Clearly, the United States has committed the “screw-up” as envisaged in Bergsten’s scenario: the excess, fraud and collapse of bad mortgages in the U.S. real-estate market triggered the crisis that has brought down banks and frozen the global credit system. That failure manifestly reflected radical flaws in the U.S. system of financial governance. Beyond that, many experts now think that it was also a Bush administration miscalculation to let Lehman Brothers investment bank fail and start a market panic.


For Bergsten and many other U.S. and European economists, it would be a welcome development if the eurozone became a more reliable-looking and attractive place for global savers and investors and the euro emerged alongside the dollar as a global currency. The existence of two “global reserve” currencies would promote healthy competition over sound financial governance designed to attract financial flows and allow for more flexible adjustments in international financial imbalances.

Indeed, after initial trans-Atlantic frictions, a pattern of cooperation has emerged in the current crisis among the finance ministers and central bankers responsible for the United States and for the eurozone – with the notable addition of a main European country outside the euro, Britain. Prime Minister Gordon Brown, a former finance minister, is credited with producing the blueprint for the massive coordinated bank rescue packages on both sides of the Atlantic. In particular, the British initiative of guaranteeing inter-bank lending – a measure to unfreeze credit – was initially rejected in Washington before the Bush administration finally followed eurozone governments in adopting it.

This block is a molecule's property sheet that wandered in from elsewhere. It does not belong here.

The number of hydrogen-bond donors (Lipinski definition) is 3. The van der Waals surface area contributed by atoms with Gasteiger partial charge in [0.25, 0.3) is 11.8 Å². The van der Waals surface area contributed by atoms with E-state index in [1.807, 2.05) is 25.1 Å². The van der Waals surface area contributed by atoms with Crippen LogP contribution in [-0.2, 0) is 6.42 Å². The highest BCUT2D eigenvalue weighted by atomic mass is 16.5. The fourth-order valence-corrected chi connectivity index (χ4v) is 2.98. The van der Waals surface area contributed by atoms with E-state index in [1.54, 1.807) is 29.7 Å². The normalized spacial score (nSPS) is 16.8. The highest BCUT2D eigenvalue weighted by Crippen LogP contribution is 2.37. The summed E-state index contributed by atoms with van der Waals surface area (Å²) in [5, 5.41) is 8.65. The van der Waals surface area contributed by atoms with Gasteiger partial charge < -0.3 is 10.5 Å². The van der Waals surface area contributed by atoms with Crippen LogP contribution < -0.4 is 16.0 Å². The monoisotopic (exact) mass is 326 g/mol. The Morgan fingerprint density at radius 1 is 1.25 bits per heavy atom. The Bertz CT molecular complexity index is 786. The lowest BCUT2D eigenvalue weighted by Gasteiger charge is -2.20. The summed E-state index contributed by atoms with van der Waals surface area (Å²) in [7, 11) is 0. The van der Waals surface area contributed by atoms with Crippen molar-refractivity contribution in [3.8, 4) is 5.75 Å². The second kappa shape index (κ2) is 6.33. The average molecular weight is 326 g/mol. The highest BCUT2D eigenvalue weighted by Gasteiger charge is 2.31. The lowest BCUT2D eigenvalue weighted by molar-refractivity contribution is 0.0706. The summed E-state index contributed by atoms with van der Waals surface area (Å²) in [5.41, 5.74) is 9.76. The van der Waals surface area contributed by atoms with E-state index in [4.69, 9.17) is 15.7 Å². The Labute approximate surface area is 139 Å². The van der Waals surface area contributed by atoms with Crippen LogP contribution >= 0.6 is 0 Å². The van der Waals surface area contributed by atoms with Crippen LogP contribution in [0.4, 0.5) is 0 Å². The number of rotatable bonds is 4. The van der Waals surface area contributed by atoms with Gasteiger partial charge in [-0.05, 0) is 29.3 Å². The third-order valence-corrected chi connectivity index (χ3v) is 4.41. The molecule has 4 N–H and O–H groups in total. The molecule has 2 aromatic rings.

This coordination among leading Western countries has changed the situation drastically from the initial phase of the crisis in which Europeans seemed to feel that they were insulated against what they saw as an American crisis. Germany’s Finance Minister Peer Steinbruck publicly blamed the United States for causing the financial crisis and predicted that the U.S. will “lose its superpower status in the financial world.”